Many of the attacks we describe involve setting up the cracker's machine as a rogue or masquerading router. This is an essential skill for anyone interested in attacking routing protocols that must be mastered in order to succeed. Several packages exist that allow your machine to participate in the routing protocol communication. We have selected Quagga ( http://www.quagga.net/ ) as a software routing suite optimal for the task for the following reasons:
Its syntax is similar to that of IOS; thus, someone familiar with Cisco routers will have little trouble working with Quagga.
It is an actively maintained and updated fork of the ceased Zebra project.
It supports all main nonproprietary routing protocols.
It is open source and free, so you can modify it to meet your endsfor example, to send corrupt routing updates.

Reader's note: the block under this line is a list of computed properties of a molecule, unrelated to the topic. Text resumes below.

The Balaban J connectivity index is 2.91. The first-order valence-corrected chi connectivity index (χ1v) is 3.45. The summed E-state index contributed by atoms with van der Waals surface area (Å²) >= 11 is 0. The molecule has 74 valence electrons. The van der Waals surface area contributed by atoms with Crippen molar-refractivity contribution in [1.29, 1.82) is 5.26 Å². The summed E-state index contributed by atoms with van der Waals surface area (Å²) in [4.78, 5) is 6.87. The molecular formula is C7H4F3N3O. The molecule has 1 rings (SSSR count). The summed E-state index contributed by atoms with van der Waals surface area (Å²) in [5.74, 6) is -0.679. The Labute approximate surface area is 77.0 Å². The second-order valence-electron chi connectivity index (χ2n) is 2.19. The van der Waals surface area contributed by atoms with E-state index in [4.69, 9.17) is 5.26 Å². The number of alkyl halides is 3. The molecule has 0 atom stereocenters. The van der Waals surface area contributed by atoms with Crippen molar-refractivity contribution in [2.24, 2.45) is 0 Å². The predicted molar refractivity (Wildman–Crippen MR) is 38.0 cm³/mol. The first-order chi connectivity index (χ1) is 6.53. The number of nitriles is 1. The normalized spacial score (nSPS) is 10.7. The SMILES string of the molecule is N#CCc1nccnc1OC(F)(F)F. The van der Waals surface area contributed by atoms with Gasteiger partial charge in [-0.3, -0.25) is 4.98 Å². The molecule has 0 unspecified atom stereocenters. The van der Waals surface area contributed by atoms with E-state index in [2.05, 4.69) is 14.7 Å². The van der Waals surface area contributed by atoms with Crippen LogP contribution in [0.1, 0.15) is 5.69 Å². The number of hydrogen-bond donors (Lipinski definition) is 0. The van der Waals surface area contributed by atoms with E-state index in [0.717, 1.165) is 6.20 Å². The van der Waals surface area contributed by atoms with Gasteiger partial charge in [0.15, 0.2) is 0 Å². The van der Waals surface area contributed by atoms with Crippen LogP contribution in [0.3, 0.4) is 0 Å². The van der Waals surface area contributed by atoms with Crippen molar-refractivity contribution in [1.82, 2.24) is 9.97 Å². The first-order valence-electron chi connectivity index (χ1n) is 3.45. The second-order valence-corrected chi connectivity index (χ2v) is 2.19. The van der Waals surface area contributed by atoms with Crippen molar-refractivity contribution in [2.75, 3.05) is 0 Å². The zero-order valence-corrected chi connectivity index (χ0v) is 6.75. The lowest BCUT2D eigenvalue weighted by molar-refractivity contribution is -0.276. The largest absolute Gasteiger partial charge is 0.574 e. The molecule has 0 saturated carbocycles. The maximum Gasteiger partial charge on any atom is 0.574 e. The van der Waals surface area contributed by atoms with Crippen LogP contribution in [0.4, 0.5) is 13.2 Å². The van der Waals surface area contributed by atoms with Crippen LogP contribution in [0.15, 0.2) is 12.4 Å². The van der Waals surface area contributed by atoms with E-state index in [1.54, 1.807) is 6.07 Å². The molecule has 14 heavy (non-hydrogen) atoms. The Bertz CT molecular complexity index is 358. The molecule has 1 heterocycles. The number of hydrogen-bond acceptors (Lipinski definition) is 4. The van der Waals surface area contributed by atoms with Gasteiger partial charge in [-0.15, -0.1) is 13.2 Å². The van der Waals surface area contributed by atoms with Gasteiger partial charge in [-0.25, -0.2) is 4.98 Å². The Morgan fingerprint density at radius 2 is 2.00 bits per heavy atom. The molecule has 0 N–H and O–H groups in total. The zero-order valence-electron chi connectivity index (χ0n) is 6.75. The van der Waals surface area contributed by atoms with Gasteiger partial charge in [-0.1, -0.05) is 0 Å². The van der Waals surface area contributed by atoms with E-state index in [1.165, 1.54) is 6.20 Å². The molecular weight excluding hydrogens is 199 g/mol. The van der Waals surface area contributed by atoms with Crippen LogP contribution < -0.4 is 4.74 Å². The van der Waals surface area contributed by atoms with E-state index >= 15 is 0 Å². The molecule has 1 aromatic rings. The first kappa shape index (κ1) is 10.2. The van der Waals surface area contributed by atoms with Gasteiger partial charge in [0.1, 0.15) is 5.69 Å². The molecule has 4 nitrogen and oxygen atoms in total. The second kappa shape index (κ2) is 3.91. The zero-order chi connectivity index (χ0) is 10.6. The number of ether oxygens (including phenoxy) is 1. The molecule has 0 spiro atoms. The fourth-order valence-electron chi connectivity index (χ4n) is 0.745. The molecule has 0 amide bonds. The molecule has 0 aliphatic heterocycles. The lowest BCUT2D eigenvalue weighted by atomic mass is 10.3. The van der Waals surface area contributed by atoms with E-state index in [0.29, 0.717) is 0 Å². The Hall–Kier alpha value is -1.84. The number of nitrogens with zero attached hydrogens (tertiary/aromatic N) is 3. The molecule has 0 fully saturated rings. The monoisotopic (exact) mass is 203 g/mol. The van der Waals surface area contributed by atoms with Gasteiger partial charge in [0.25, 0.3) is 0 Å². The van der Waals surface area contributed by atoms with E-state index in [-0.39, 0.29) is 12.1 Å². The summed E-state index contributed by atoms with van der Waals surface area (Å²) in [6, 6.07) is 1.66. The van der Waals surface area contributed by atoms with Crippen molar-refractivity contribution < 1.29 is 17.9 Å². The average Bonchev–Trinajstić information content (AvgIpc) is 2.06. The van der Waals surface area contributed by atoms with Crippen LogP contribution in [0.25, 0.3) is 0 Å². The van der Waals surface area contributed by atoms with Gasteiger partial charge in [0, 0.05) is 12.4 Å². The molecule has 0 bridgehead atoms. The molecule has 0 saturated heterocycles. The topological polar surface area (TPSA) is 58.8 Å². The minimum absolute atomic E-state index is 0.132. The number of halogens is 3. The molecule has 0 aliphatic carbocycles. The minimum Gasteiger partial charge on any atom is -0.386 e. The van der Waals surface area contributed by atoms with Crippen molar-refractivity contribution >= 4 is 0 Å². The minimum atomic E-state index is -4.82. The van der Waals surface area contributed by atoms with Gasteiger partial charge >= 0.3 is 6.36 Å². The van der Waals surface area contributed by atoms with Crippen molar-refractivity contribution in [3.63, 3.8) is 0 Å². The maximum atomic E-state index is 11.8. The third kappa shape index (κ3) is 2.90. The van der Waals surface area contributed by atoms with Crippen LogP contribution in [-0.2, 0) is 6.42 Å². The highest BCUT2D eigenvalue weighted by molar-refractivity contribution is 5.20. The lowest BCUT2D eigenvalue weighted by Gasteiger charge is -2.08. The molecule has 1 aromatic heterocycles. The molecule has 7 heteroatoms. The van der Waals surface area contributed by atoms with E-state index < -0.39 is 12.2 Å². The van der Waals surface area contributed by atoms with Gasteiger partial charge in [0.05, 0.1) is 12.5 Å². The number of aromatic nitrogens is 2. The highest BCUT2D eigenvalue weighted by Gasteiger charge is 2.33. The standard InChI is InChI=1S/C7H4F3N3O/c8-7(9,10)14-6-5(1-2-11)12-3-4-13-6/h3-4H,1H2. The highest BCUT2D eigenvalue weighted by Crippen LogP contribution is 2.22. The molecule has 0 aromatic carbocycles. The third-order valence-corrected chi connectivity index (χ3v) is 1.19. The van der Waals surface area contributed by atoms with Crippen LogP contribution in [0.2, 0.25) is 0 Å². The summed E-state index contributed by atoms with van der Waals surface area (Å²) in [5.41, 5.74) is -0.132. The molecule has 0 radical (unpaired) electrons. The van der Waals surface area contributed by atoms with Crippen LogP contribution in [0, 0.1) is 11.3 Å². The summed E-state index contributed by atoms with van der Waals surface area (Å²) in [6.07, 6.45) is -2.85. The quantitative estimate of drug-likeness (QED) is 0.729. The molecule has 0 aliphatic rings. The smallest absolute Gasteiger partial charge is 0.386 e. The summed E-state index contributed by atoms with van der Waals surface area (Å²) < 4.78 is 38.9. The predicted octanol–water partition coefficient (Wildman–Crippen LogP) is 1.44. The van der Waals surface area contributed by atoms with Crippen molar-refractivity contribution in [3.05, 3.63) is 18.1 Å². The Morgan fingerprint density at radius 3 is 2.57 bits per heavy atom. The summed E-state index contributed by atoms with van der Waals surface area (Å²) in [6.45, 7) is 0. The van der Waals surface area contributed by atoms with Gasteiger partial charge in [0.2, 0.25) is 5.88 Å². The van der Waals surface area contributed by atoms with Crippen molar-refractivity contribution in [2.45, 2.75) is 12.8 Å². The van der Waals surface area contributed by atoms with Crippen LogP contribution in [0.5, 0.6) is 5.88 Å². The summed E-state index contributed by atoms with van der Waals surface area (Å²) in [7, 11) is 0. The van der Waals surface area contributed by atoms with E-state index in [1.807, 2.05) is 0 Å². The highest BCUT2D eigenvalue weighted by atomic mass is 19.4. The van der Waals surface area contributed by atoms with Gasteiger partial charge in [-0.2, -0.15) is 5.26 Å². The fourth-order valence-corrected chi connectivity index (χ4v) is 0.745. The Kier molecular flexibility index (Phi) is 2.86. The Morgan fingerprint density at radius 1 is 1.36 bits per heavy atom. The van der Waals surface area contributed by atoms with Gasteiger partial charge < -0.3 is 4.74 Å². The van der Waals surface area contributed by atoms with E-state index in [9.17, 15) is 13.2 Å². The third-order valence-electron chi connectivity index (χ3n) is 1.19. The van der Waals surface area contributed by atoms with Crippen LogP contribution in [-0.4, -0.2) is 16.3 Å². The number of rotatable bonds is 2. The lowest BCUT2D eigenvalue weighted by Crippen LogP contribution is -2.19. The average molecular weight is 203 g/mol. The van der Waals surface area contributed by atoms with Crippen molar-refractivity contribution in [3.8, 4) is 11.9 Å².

Quagga is known to run on three different platforms: Linux, BSD, and Solaris.
Depending on your distribution of Linux, you may consider various options for installing this wonderful suite, as the maintainers provide binaries for Fedora, Debian, and Solaris as well as the ebuild for Gentoo. If you use any other packaging system, you would need to compile the package yourself from the source code. At the moment of writing, the latest stable release is 0.98.4, which you can download from the main site of the project in the download section. First, unpack the tarball by executing the following:
arhontus / # tar xvzf quagga-0.98.4.tar.gz arhontus / # cd quagga-0.98.4
Numerous options are available for fine-tuning the Quagga packages, but the default installation should be suitable for most users, so just continue and execute the following:
arhontus quagga-0.98.4 # ./configure && make && make install
By default, Quagga is built to run under user and group quagga , so make sure you create such a user and group.